The Grail Code 
Where Arthur does appear in Green

I said earlier that Arthur doesn’t appear in the obvious places in Green’s Short History of the English People. I should elaborate. Arthur does appear in the index under “Arthur, myths and legends of”—a reference that leads me to page 119, where the Norman Conquest has already happened and we’re talking about the flowering of medieval literature. If you’ve been hanging around in our neighborhood for a while, you can probably guess that Arthur’s name first appears in conjunction with Geoffrey of Monmouth, whose blockbuster History of the Kings of Britain was The Da Vinci Code and Harry Potter rolled into one.

It makes sense. For Green, Arthur is a figment of romance, so the proper place to deal with him is in the section on the development of romance. Green sticks to his method. Arthur is a tradition, so there’s no place for him in Green’s scientific history. But the romances of Arthur are documentary facts, so here they are in their proper place.

A tone of distinct hostility to the Church developed itself almost from the first among the singers of romance. Romance had long before taken root in the court of Henry the First, where under the patronage of Queen Maud the dreams of Arthur, so long cherished by the Celts of Britanny, and which had traveled to Wales in the train of the exile Rhys ap Tewdor, took shape in the History of the Britons by Geoffry of Monmouth. Myth, legend, tradition, the classical pedantry of the day, Welsh hopes of future triumph over the Saxon, the memories of the Crusades and of the world-wide dominion of Charles the Great, were mingled together by this daring fabulist in a work whose popularity became at once immense. Alfred of Beverly translated Geoffrey’s inventions into the region of sober history, while two Norman trouvères, Gaimar and Wace, translated them into French verse. So complete was the credence they obtained, that Arthur’s tomb at Glastonbury was visited by Henry the Second, while the child of his son Geoffry and of Constance of Brittany bore the name of the Celtic hero. Out of Geoffry’s creation grew little by little the poem of the Table Round. Britanny, which had mingled with the story of Arthur the older and more mysterious legend of the Enchanter Merlin, lent that of Lancelot to the wandering minstrels of the day, who moulded it, as they wandered from hall to hall, into the familiar tale of knighthood wrested from its loyalty by the love of woman. The stories of Tristram and Gawayne, at first as independent as that of Lancelot, were drawn with it into the whirlpool of Arthurian romance; and when the Church, jealous of the popularity of the legends of chivalry, invented as a counteracting influence the poem of the Sacred Dish, the San Graal which held the blood of the Cross invisible to all eyes but those of the pure in heart, the genius of a court poet, Walter de Map, wove the rival legends together, sent Arthur and his knights wandering over sea and land in the quest of the San Graal, and crowned the work by the figure of Sir Galahad, the type of ideal knighthood, without fear and without reproach.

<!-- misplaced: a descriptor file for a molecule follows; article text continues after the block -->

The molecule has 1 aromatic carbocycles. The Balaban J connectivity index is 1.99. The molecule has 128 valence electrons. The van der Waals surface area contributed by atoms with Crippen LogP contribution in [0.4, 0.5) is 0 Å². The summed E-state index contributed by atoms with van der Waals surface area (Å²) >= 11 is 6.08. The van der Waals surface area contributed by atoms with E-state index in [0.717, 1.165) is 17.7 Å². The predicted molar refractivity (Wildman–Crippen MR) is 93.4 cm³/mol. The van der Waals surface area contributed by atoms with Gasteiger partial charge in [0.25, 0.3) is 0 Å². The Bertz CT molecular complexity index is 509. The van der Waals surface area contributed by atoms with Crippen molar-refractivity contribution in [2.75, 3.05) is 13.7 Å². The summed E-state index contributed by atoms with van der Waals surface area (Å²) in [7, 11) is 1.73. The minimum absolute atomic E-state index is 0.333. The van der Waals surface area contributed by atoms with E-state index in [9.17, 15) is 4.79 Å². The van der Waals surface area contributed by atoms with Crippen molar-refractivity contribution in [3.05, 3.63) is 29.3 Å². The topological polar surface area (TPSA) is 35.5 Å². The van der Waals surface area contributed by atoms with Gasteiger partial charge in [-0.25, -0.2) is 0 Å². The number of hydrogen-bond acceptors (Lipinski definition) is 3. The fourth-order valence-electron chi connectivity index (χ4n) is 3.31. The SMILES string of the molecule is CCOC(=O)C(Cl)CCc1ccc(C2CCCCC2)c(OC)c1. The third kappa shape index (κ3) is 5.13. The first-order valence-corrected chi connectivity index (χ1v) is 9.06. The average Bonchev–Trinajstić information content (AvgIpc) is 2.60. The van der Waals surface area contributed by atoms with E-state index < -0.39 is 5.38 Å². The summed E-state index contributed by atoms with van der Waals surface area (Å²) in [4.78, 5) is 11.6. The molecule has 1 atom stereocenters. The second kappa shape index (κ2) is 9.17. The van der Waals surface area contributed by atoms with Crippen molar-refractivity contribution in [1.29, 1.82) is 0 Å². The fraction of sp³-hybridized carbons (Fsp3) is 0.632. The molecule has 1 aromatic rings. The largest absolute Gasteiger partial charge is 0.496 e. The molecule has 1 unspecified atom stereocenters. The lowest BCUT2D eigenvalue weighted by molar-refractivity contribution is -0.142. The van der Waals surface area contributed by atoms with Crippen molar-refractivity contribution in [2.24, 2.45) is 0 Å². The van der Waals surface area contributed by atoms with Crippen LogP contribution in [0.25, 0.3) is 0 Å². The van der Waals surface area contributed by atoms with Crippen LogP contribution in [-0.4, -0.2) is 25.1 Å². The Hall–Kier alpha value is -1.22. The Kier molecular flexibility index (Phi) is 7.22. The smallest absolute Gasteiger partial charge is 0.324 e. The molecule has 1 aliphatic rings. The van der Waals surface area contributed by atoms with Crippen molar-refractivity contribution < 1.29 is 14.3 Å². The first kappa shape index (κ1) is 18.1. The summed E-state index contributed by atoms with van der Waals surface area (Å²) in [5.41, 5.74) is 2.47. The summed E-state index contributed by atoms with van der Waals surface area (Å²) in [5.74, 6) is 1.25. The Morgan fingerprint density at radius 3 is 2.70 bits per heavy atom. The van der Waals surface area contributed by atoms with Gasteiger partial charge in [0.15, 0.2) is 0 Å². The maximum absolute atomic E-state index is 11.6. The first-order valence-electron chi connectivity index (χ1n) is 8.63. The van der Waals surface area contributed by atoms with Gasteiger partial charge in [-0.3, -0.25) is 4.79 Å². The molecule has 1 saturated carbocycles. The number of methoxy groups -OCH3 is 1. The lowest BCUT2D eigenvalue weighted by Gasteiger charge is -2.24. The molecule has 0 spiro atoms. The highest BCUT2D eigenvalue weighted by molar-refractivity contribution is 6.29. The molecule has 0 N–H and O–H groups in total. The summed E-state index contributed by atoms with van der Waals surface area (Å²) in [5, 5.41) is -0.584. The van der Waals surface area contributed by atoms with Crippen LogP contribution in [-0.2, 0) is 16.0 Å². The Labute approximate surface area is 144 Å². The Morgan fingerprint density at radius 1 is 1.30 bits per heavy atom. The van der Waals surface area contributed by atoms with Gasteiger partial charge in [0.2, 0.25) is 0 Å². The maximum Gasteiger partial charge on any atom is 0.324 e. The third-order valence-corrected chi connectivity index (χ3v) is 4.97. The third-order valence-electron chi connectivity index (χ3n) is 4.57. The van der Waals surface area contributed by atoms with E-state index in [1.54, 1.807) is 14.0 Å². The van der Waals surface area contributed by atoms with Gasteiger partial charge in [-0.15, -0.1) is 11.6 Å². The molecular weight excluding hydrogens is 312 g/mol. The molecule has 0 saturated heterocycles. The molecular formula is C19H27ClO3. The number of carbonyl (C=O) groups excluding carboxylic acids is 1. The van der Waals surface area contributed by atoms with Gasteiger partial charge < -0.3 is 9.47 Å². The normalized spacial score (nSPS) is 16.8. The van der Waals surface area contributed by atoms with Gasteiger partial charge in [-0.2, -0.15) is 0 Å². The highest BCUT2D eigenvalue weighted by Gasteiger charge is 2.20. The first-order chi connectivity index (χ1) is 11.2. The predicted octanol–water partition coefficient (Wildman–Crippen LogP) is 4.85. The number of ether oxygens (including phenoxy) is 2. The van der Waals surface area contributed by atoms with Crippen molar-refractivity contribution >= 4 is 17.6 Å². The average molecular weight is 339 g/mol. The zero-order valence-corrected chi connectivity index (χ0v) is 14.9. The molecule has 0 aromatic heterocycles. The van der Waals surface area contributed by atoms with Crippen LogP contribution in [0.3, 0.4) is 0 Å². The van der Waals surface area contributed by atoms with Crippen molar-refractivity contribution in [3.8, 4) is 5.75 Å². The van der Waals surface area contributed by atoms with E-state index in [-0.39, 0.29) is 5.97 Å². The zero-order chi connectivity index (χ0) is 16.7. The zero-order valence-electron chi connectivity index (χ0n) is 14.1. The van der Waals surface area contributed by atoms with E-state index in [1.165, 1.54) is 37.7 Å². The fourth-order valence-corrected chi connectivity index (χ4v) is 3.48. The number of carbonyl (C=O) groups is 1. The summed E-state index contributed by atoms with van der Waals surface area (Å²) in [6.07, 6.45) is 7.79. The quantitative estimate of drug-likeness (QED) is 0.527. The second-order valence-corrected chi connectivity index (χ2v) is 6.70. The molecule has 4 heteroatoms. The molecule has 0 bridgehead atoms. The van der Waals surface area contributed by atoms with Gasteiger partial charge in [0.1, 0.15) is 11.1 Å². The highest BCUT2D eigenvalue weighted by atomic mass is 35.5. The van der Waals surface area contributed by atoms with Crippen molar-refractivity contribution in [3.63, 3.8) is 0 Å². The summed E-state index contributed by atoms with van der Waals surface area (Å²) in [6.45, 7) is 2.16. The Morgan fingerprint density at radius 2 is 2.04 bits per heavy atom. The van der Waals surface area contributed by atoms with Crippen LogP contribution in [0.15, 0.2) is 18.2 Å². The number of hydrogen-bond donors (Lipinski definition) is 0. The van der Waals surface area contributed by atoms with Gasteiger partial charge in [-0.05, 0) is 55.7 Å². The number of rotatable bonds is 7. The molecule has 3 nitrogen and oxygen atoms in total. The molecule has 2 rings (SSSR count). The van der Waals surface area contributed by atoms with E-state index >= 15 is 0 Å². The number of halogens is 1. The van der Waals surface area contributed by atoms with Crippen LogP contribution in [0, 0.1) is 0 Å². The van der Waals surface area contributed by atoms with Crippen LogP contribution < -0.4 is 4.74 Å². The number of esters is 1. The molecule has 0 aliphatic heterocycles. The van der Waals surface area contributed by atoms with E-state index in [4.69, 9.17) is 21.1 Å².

Now, as far as I can tell, this one paragraph (and I admit that one paragraph in Green is a pretty long haul, but it’s still less than a page in this case) is absolutely riddled all the way through with misconceptions, and (I’d say) amazingly unscientific ones. I can say with near certainty that the legends of Arthur were not unknown in Wales until Rhys ap Tewdwr, and that the “Church” did not invent the legend of the Holy Grail, and that Walter Map was not the one who invented the idea of setting the quest for the Grail in the world of Arthur.

But there’s a reason why Green went so badly wrong in this paragraph. I’m almost positive he hadn’t read any of the primary sources, with the possible exception of some part of the Walter Map cycle, which he singles out for deserved admiration. These were romances, not historical documents, and Green had no interest in them. He relied on secondary sources—the latest, most scientific literary historians he could get his hands on. And those literary historians, like many of the biblical critics of the day, were taking their own prejudices and half-formed wild guesses and presenting them as scientific conclusions.

But Green is absolutely correct about one thing: the romances of Arthur are one of the most important historical facts of the Middle Ages. He got that right.

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